PAGE. Abstracts of the Annual Meeting of the Population Approach Group in Europe.
PAGE 24 (2015) Abstr 3333 [www.page-meeting.org/?abstract=3333]
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Oral: Lewis Sheiner Student Session
Adrien Tessier (1,2,3), Julie Bertrand (4), Marylore Chenel (3) and Emmanuelle Comets (1,2,5)
(1) INSERM, IAME, UMR 1137, F-75018 Paris, France. (2) UniversitÚ Paris Diderot, IAME, UMR 1137, Sorbonne Paris CitÚ, F-75018 Paris, France. (3) Division of Clinical Pharmacokinetics and Pharmacometrics, Institut de Recherches Internationales Servier, Suresnes, France. (4) Genetics Institute, University College London, London, UK. (5) INSERM CIC 1414, UniversitÚ Rennes 1, Rennes, France.
Pharmacogenetics (PG) studies the proportion of interindividual variability (IIV) in drug response explained by genetic variation, investigating the link between genotype and pharmacokinetic (PK)/pharmacodynamic (PD) phenotypes . In the hopes to personalise therapy, genetic data are now collected in many clinical trials in large arrays. For instance, the pharmaceutical company Servier developed a microarray that informs on metabolism enzymes and transporters polymorphisms. In early PK studies, genetic variation is often tested for an association with phenotypes estimated using noncompartmental analysis (NCA) , although nonlinear mixed effects models (NLMEM) are increasingly used in clinical trials. Currently, there is no consensus on methods to study the PG of drugs in clinical development. We investigated the methodology of PG analysis in PK early phase studies, to propose approaches enhancing the detection of genetic effects.
We performed this study through simulations.
A case-study from Servier concerning a drug under phase I development was the setting for a series of simulation. The PK of this drug exhibited nonlinear bioavailability and a double absorption process. In the clinical studies, 176 Single Nucleotide Polymorphisms (SNPs) were genotyped through the microarray developed by Servier.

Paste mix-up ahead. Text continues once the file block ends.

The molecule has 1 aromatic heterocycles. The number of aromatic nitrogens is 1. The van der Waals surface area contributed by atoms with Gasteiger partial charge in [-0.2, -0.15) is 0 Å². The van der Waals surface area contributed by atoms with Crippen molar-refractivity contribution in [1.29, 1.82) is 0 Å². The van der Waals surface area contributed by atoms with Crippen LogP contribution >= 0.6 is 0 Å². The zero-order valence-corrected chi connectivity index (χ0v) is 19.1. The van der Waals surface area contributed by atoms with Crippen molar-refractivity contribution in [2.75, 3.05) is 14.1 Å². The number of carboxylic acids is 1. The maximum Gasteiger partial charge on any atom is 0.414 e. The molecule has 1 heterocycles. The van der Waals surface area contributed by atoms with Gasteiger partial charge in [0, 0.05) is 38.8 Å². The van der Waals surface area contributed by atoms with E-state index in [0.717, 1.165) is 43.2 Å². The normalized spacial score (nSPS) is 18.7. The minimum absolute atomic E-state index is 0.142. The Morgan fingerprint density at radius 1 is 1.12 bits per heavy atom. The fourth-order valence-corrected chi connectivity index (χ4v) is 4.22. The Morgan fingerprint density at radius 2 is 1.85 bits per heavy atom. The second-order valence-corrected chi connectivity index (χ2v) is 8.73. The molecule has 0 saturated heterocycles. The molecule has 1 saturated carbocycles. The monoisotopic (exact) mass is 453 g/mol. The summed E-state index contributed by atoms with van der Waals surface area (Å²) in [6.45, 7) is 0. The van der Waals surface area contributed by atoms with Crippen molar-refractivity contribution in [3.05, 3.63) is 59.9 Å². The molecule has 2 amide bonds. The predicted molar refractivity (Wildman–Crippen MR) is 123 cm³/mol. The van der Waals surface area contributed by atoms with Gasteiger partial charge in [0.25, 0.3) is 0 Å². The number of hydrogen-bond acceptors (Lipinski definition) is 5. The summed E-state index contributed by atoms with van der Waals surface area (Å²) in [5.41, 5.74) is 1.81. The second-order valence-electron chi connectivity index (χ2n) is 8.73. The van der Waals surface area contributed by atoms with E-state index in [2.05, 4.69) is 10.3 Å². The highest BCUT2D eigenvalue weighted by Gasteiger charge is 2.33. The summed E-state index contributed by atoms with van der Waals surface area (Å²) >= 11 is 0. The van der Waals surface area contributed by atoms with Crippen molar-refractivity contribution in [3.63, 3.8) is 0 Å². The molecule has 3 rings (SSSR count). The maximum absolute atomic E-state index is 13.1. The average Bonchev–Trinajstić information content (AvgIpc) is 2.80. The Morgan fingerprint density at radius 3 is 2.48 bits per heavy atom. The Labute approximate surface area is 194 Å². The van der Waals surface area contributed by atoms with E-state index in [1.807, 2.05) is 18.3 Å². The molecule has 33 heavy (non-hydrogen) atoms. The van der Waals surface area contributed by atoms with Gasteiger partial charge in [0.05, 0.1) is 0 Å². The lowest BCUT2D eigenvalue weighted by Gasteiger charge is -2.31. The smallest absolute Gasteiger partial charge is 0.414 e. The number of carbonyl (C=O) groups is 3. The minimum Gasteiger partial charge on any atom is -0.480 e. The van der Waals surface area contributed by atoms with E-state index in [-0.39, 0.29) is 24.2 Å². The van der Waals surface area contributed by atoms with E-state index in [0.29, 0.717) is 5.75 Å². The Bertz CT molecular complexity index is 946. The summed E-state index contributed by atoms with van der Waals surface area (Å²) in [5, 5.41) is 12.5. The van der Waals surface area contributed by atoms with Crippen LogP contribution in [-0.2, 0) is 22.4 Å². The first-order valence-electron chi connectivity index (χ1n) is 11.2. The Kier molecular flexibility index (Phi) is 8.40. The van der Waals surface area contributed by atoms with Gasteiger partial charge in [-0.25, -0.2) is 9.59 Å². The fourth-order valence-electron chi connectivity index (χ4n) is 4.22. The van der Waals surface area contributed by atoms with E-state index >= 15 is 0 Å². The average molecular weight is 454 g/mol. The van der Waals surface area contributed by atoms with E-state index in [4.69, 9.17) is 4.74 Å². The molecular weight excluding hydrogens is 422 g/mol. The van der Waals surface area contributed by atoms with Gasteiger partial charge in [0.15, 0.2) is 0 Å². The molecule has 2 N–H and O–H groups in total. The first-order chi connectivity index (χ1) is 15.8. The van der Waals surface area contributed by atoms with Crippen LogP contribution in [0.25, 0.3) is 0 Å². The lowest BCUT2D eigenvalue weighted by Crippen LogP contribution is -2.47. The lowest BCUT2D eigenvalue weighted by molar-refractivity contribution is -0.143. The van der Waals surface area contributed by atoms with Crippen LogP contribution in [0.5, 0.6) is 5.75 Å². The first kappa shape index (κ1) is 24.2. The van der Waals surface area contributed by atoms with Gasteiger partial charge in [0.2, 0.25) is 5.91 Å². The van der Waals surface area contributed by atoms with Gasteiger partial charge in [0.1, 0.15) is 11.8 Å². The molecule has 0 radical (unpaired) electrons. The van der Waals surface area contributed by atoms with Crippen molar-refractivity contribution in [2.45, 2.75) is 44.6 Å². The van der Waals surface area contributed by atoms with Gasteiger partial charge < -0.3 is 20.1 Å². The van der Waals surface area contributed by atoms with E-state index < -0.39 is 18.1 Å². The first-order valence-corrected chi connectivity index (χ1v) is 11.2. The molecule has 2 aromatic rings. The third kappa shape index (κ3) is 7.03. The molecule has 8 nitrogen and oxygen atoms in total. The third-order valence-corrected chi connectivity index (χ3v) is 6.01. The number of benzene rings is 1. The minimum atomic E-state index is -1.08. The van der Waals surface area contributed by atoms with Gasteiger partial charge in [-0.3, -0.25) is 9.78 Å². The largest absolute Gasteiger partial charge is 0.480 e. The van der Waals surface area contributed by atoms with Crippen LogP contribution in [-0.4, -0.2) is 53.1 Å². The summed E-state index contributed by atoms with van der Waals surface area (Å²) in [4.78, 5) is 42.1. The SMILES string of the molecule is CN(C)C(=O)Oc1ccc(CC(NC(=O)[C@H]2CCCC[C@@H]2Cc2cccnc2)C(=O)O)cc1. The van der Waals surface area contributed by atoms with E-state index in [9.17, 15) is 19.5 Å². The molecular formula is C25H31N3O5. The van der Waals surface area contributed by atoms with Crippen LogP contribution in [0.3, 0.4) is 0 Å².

We used the genetic array and the PK model developed to simulate genotypes and PK profiles under the null (H0, no genetic effect) and an alternative hypothesis (H1). Under H1, 6 SNPs were drawn randomly to affect the log-clearance (CL) through an additive linear model. Each SNP explained a different proportion of CL IIV (between 1 and 12%, totally 30%).
First, we simulated two phase I studies: one inspired from the real-case example with extensive sampling (16 observations per subject) of 78 subjects and an “asymptotic” version with the same rich design of 384 subjects. The PK phenotypes were two observed concentrations (C24h and C192h), the area under the curve (AUC) estimated by NCA, and CL Empirical Bayes Estimates (EBE) estimated using Monolix . The four association tests applied to the 4 PK phenotypes were a stepwise procedure  and three penalised regressions: ridge regression , Lasso  and HyperLasso . The 16 combinations of 4 PK phenotypes and 4 association methods were compared on the two phase I studies in terms of probability to detect genetic effects, computed as the percentage of data sets simulated under H1 where one to six of the six causal variants were selected .
Second, we moved on to the next phase of clinical development, exploring realistic ways of increasing the amount of PK information by combining phase I data with data collected in sparse phase II studies. To investigate the influence of the design and of the amount of information, we simulated three phase II studies with sparse sampling (1 to 3 observations per subject, 306 subjects), optimising the three samples designs . We focussed on the EBEs of CL as the phenotype and two association tests were considered: a stepwise procedure and Lasso. The probability of detection was compared and related to estimated shrinkage .